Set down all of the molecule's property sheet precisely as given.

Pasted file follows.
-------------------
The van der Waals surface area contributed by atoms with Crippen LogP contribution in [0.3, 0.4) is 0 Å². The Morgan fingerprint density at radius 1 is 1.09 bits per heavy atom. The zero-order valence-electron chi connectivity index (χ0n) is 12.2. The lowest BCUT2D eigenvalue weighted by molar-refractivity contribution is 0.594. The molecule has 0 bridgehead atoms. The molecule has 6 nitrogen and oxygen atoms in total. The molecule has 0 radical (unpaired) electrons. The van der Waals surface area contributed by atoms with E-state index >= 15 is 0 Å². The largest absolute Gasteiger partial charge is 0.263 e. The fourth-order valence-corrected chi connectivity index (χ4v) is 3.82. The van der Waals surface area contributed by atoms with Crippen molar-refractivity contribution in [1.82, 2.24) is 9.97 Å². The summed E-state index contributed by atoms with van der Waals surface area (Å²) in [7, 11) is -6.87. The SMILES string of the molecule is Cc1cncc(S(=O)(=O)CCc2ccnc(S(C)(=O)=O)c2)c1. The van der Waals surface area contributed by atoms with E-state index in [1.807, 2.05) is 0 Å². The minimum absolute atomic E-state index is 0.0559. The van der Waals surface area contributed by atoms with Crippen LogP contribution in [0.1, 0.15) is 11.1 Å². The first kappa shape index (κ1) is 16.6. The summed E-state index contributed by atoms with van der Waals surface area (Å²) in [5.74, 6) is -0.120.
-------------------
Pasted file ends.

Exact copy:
The van der Waals surface area contributed by atoms with Crippen LogP contribution in [0.3, 0.4) is 0 Å². The Morgan fingerprint density at radius 1 is 1.09 bits per heavy atom. The zero-order valence-electron chi connectivity index (χ0n) is 12.2. The lowest BCUT2D eigenvalue weighted by molar-refractivity contribution is 0.594. The molecule has 0 bridgehead atoms. The molecule has 6 nitrogen and oxygen atoms in total. The molecule has 0 radical (unpaired) electrons. The van der Waals surface area contributed by atoms with E-state index >= 15 is 0 Å². The largest absolute Gasteiger partial charge is 0.263 e. The fourth-order valence-corrected chi connectivity index (χ4v) is 3.82. The van der Waals surface area contributed by atoms with Crippen molar-refractivity contribution in [1.82, 2.24) is 9.97 Å². The summed E-state index contributed by atoms with van der Waals surface area (Å²) in [7, 11) is -6.87. The SMILES string of the molecule is Cc1cncc(S(=O)(=O)CCc2ccnc(S(C)(=O)=O)c2)c1. The van der Waals surface area contributed by atoms with E-state index in [1.807, 2.05) is 0 Å². The minimum absolute atomic E-state index is 0.0559. The van der Waals surface area contributed by atoms with Crippen LogP contribution in [0.1, 0.15) is 11.1 Å². The first kappa shape index (κ1) is 16.6. The summed E-state index contributed by atoms with van der Waals surface area (Å²) in [5.74, 6) is -0.120.